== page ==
Before the 2014 election, Fred Thomas have given his point of view about Montana’s political state to the Montana Daily Star. The account goes:
“When people ask me why I’m running for governor, I tell them that I want Montana to be like it was when I started my career here.
Back then, we set big goals, worked together and, most importantly, got things done.
Our state Legislature closed up shop last week, and like so many other years in recent memory, it got distracted from the issues that matter — protecting vulnerable children, improving our kids’ K-12 schools, and cleaning up the state Capitol — by focusing on ideological issues and Washington, D.C.-style partisan games.
The problems we face are bigger than all that, and fixing them requires leadership that puts problem-solving over playing politics.
Late last fall, when news broke that Child Protective Services put more than 6,500 allegations of child abuse and neglect into a “Do Not Open” drawer, we knew that years of under-resourcing caseworkers and preventative services had led us to a crisis moment.
Rather than acting on that crisis, our Legislators have left town without enough funding for the creation of the new family and child welfare agency, and only vague promises that it would come back later and actually set up the new agency — just don’t ask when.
And this year’s budget contained no additional funding for preventative services like childcare subsidies. These programs keep kids out of the CPS system in the first place, they save money, and help working parents afford quality child care while they’re at work. They’re one of the tools we have to rebuild Montana’s middle class.
At the same time, the neglect of our K-12 schools continued for another year. After years of undervaluing education and billions of dollars of cuts, we’re still asking our teachers to do more with less.
That kind of “cut first” education isn’t good enough for my kids, and I don’t think it’s good enough for yours either. We need to be making targeted reinvestments in K-12 education that prioritize early childhood education and all-day kindergarten, not diverting more money out of public education and lowering standards by eliminating Common Core.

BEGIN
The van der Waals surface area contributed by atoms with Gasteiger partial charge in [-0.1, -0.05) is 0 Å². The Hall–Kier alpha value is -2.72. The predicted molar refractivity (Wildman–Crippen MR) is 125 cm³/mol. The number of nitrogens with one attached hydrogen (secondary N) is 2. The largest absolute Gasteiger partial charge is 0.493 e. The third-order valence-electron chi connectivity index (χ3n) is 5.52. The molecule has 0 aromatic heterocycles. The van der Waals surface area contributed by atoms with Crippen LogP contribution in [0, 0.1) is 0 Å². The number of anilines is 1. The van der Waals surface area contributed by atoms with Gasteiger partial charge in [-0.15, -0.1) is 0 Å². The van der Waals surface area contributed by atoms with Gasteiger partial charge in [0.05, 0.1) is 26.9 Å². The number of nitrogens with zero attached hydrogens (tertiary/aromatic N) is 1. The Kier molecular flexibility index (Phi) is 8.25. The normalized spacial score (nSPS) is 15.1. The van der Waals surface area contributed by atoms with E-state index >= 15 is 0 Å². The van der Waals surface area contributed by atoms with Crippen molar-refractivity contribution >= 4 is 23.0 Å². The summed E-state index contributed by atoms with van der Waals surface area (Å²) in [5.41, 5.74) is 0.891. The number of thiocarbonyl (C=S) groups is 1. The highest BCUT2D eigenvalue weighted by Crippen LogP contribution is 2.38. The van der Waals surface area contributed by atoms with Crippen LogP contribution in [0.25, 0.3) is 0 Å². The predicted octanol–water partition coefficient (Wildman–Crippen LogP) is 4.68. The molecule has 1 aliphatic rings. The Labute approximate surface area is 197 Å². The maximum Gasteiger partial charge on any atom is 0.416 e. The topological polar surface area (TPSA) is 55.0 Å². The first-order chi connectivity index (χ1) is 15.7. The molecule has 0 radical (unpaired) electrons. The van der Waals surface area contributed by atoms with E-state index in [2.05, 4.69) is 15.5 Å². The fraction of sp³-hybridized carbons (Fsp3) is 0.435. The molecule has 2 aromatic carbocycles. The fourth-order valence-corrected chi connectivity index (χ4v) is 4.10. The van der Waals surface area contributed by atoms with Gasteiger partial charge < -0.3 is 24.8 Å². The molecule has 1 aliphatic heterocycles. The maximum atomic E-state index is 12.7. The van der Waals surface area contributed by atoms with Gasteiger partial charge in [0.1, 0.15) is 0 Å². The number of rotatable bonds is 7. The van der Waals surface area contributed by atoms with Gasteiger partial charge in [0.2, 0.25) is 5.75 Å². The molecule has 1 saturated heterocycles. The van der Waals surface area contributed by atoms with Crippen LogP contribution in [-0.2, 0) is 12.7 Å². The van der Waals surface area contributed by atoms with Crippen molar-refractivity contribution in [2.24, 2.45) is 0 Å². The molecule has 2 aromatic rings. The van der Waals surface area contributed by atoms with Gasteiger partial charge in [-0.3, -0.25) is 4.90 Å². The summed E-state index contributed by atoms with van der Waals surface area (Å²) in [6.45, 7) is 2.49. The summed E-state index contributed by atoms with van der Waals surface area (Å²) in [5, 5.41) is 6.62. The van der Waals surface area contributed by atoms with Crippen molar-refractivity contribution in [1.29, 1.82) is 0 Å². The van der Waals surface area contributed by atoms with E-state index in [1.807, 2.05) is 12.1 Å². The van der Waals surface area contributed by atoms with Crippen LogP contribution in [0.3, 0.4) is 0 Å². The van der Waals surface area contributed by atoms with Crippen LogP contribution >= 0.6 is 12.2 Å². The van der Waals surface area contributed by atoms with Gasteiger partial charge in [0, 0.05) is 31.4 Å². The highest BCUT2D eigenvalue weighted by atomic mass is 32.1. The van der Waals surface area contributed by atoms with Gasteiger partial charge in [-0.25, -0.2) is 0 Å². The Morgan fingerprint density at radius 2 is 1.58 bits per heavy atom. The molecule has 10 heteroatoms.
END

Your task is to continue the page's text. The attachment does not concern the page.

Meanwhile, despite scandal after scandal, politicians are still getting free tickets to ball games and we’re still one of the only states in the country without an independent ethics commission.
These issues — child protection, education and good government — are all incredibly important, but what did we hear the most about this session? Legalizing discrimination, allowing guns in libraries and field trips to visit a foolish rancher in Nevada.
Montana’s falling behind in trade and education because, right now, our leaders lack a strategic vision for how to move Montana forward. And in the absence of a strategic vision, partisanship will take precedent over problem solving. We deserve better.
I’m running for governor to change all that.
The 21st century economy moves and changes too fast for Montana to be stuck in neutral. We’ve got to move forward by adequately resourcing a child welfare agency that works so that no child is ignored; and invest in early childhood education to give our kids a head start on the skills they need to get the jobs of the future.”
Thomas ended his account that so far the previous leaders have chosen not to do what he expected from them, and the voters had a chance to change that during the November election.
Presently, Thomas is still hoping that the state of Montana would be better than it had been from the previous years.
Before same-sex marriage was legalized all throughout the US, same-sex marriage has been legally recognized in Montana since October 17, 2014. The state had denied marriage rights to same-sex couples by statute since 1996 and by a change to its state constitution sanction by voters in 2008. Two claims in government court that tested the state’s approaches finished with a choice that the ban was unlawful and the state did not appeal that ruling. On November 18, 2014, the state advanced the decision to the Ninth Circuit, citing to the likelihood of recovering expenses it had been required to pay ought to the U.S. Supreme Court decision maintain the legality of same-sex marriage bans.
Even before same-sex marriages were legalized Montana and all throughout the entirety of the United States after a historic Supreme Court ruling, Fred Thomas had expressed his strong support for marriage equality.
Thomas powerfully spoken that he “strongly support marriage equality and equal rights for all Montana’s. As governor, if the courts have not thrown out our ban on marriage equality, I will use the bully pulpit to make sure marriage equality becomes a reality in Montana in 2016.”